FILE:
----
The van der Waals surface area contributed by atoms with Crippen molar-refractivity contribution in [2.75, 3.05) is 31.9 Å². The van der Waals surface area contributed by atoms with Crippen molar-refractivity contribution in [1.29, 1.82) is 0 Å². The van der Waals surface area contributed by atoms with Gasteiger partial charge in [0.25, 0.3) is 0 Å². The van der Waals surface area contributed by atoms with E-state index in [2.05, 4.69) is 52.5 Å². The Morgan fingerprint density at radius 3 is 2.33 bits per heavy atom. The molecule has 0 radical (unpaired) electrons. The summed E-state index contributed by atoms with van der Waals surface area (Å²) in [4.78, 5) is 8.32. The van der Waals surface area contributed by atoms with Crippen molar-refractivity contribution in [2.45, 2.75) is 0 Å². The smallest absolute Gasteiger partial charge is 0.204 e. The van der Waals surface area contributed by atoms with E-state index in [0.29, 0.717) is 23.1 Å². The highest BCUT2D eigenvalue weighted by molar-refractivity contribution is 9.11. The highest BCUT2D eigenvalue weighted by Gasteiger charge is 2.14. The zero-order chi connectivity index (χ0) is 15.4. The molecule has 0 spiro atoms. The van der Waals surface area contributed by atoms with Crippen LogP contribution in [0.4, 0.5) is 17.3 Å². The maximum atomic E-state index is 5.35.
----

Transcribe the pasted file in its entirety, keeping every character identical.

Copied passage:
The van der Waals surface area contributed by atoms with Crippen molar-refractivity contribution in [2.75, 3.05) is 31.9 Å². The van der Waals surface area contributed by atoms with Crippen molar-refractivity contribution in [1.29, 1.82) is 0 Å². The van der Waals surface area contributed by atoms with Gasteiger partial charge in [0.25, 0.3) is 0 Å². The van der Waals surface area contributed by atoms with E-state index in [2.05, 4.69) is 52.5 Å². The Morgan fingerprint density at radius 3 is 2.33 bits per heavy atom. The molecule has 0 radical (unpaired) electrons. The summed E-state index contributed by atoms with van der Waals surface area (Å²) in [4.78, 5) is 8.32. The van der Waals surface area contributed by atoms with Crippen molar-refractivity contribution in [2.45, 2.75) is 0 Å². The smallest absolute Gasteiger partial charge is 0.204 e. The van der Waals surface area contributed by atoms with E-state index in [0.29, 0.717) is 23.1 Å². The highest BCUT2D eigenvalue weighted by molar-refractivity contribution is 9.11. The highest BCUT2D eigenvalue weighted by Gasteiger charge is 2.14. The zero-order chi connectivity index (χ0) is 15.4. The molecule has 0 spiro atoms. The van der Waals surface area contributed by atoms with Crippen LogP contribution in [0.4, 0.5) is 17.3 Å². The maximum atomic E-state index is 5.35.